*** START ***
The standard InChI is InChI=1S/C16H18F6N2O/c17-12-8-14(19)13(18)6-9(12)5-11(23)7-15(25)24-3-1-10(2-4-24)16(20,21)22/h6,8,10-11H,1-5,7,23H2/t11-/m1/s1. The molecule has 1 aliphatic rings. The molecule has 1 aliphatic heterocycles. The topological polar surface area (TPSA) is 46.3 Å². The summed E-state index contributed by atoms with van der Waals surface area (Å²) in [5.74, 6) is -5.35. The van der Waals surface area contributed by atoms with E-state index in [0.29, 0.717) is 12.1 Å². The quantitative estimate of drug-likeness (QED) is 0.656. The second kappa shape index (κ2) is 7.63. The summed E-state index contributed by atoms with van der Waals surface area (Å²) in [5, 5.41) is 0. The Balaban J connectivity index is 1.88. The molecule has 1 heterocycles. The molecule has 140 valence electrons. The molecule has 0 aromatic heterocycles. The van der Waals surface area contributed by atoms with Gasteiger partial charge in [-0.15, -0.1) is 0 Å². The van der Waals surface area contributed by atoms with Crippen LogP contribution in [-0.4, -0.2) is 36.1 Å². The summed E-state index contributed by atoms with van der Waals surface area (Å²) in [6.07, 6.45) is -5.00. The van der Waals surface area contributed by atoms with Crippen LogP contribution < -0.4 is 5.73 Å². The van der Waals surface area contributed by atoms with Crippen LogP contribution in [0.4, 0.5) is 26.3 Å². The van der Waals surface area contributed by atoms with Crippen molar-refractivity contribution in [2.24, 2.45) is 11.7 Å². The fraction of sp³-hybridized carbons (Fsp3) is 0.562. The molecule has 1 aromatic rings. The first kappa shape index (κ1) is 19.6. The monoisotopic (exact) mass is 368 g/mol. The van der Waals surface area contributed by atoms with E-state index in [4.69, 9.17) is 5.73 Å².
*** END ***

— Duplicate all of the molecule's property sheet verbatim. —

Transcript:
The standard InChI is InChI=1S/C16H18F6N2O/c17-12-8-14(19)13(18)6-9(12)5-11(23)7-15(25)24-3-1-10(2-4-24)16(20,21)22/h6,8,10-11H,1-5,7,23H2/t11-/m1/s1. The molecule has 1 aliphatic rings. The molecule has 1 aliphatic heterocycles. The topological polar surface area (TPSA) is 46.3 Å². The summed E-state index contributed by atoms with van der Waals surface area (Å²) in [5.74, 6) is -5.35. The van der Waals surface area contributed by atoms with E-state index in [0.29, 0.717) is 12.1 Å². The quantitative estimate of drug-likeness (QED) is 0.656. The second kappa shape index (κ2) is 7.63. The summed E-state index contributed by atoms with van der Waals surface area (Å²) in [5, 5.41) is 0. The Balaban J connectivity index is 1.88. The molecule has 1 heterocycles. The molecule has 140 valence electrons. The molecule has 0 aromatic heterocycles. The van der Waals surface area contributed by atoms with Gasteiger partial charge in [-0.15, -0.1) is 0 Å². The van der Waals surface area contributed by atoms with Crippen LogP contribution in [-0.4, -0.2) is 36.1 Å². The summed E-state index contributed by atoms with van der Waals surface area (Å²) in [6.07, 6.45) is -5.00. The van der Waals surface area contributed by atoms with Crippen LogP contribution < -0.4 is 5.73 Å². The van der Waals surface area contributed by atoms with Crippen LogP contribution in [0.4, 0.5) is 26.3 Å². The van der Waals surface area contributed by atoms with Crippen molar-refractivity contribution in [2.24, 2.45) is 11.7 Å². The fraction of sp³-hybridized carbons (Fsp3) is 0.562. The molecule has 1 aromatic rings. The first kappa shape index (κ1) is 19.6. The monoisotopic (exact) mass is 368 g/mol. The van der Waals surface area contributed by atoms with E-state index in [4.69, 9.17) is 5.73 Å².